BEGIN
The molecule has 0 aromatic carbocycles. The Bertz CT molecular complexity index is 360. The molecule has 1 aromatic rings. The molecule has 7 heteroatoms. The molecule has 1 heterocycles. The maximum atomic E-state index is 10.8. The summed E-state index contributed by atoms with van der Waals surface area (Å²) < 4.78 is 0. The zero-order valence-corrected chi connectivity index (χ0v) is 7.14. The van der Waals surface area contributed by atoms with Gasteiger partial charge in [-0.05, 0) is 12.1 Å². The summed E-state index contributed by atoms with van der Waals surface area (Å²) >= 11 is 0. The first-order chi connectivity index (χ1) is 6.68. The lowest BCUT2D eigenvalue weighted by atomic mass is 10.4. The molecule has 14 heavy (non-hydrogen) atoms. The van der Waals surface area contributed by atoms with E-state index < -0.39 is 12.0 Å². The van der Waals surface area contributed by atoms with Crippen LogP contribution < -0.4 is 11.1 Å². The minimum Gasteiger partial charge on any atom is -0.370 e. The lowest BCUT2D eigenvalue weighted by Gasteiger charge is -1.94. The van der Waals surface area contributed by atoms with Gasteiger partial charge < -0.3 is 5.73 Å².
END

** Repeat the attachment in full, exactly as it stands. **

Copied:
The molecule has 0 aromatic carbocycles. The Bertz CT molecular complexity index is 360. The molecule has 1 aromatic rings. The molecule has 7 heteroatoms. The molecule has 1 heterocycles. The maximum atomic E-state index is 10.8. The summed E-state index contributed by atoms with van der Waals surface area (Å²) < 4.78 is 0. The zero-order valence-corrected chi connectivity index (χ0v) is 7.14. The van der Waals surface area contributed by atoms with Gasteiger partial charge in [-0.05, 0) is 12.1 Å². The summed E-state index contributed by atoms with van der Waals surface area (Å²) >= 11 is 0. The first-order chi connectivity index (χ1) is 6.68. The lowest BCUT2D eigenvalue weighted by atomic mass is 10.4. The molecule has 14 heavy (non-hydrogen) atoms. The van der Waals surface area contributed by atoms with E-state index < -0.39 is 12.0 Å². The van der Waals surface area contributed by atoms with Crippen LogP contribution < -0.4 is 11.1 Å². The minimum Gasteiger partial charge on any atom is -0.370 e. The lowest BCUT2D eigenvalue weighted by Gasteiger charge is -1.94. The van der Waals surface area contributed by atoms with Gasteiger partial charge < -0.3 is 5.73 Å².